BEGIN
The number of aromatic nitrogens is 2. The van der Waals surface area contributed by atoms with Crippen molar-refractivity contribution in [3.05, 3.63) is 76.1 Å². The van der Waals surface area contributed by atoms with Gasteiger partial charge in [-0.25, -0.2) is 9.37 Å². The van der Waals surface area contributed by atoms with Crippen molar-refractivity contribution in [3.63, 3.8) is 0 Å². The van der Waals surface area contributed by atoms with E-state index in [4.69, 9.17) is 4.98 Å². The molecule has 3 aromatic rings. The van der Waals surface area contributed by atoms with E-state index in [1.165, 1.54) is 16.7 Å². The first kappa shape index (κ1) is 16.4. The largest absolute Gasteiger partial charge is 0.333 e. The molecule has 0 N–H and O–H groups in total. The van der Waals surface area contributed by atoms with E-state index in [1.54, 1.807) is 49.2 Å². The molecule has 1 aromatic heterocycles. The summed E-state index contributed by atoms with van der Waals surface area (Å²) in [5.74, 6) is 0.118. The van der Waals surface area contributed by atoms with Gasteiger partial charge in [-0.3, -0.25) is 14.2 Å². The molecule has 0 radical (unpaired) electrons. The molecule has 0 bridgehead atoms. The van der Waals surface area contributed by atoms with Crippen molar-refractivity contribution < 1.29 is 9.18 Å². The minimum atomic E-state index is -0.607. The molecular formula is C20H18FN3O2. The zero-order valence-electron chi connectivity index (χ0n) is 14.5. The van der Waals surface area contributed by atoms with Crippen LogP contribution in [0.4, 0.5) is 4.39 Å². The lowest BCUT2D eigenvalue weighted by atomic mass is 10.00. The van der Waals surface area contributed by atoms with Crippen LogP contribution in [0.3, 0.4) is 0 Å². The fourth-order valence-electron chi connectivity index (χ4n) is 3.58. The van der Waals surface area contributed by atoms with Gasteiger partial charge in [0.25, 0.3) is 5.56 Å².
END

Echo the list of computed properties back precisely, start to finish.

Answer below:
The number of aromatic nitrogens is 2. The van der Waals surface area contributed by atoms with Crippen molar-refractivity contribution in [3.05, 3.63) is 76.1 Å². The van der Waals surface area contributed by atoms with Gasteiger partial charge in [-0.25, -0.2) is 9.37 Å². The van der Waals surface area contributed by atoms with Crippen molar-refractivity contribution in [3.63, 3.8) is 0 Å². The van der Waals surface area contributed by atoms with E-state index in [4.69, 9.17) is 4.98 Å². The molecule has 3 aromatic rings. The van der Waals surface area contributed by atoms with E-state index in [1.165, 1.54) is 16.7 Å². The first kappa shape index (κ1) is 16.4. The largest absolute Gasteiger partial charge is 0.333 e. The molecule has 0 N–H and O–H groups in total. The van der Waals surface area contributed by atoms with E-state index in [1.54, 1.807) is 49.2 Å². The molecule has 1 aromatic heterocycles. The summed E-state index contributed by atoms with van der Waals surface area (Å²) in [5.74, 6) is 0.118. The van der Waals surface area contributed by atoms with Gasteiger partial charge in [-0.3, -0.25) is 14.2 Å². The molecule has 0 radical (unpaired) electrons. The molecule has 0 bridgehead atoms. The van der Waals surface area contributed by atoms with Crippen molar-refractivity contribution < 1.29 is 9.18 Å². The minimum atomic E-state index is -0.607. The molecular formula is C20H18FN3O2. The zero-order valence-electron chi connectivity index (χ0n) is 14.5. The van der Waals surface area contributed by atoms with Crippen LogP contribution in [0.4, 0.5) is 4.39 Å². The lowest BCUT2D eigenvalue weighted by atomic mass is 10.00. The van der Waals surface area contributed by atoms with Crippen LogP contribution in [0.3, 0.4) is 0 Å². The fourth-order valence-electron chi connectivity index (χ4n) is 3.58. The van der Waals surface area contributed by atoms with Gasteiger partial charge in [0.25, 0.3) is 5.56 Å².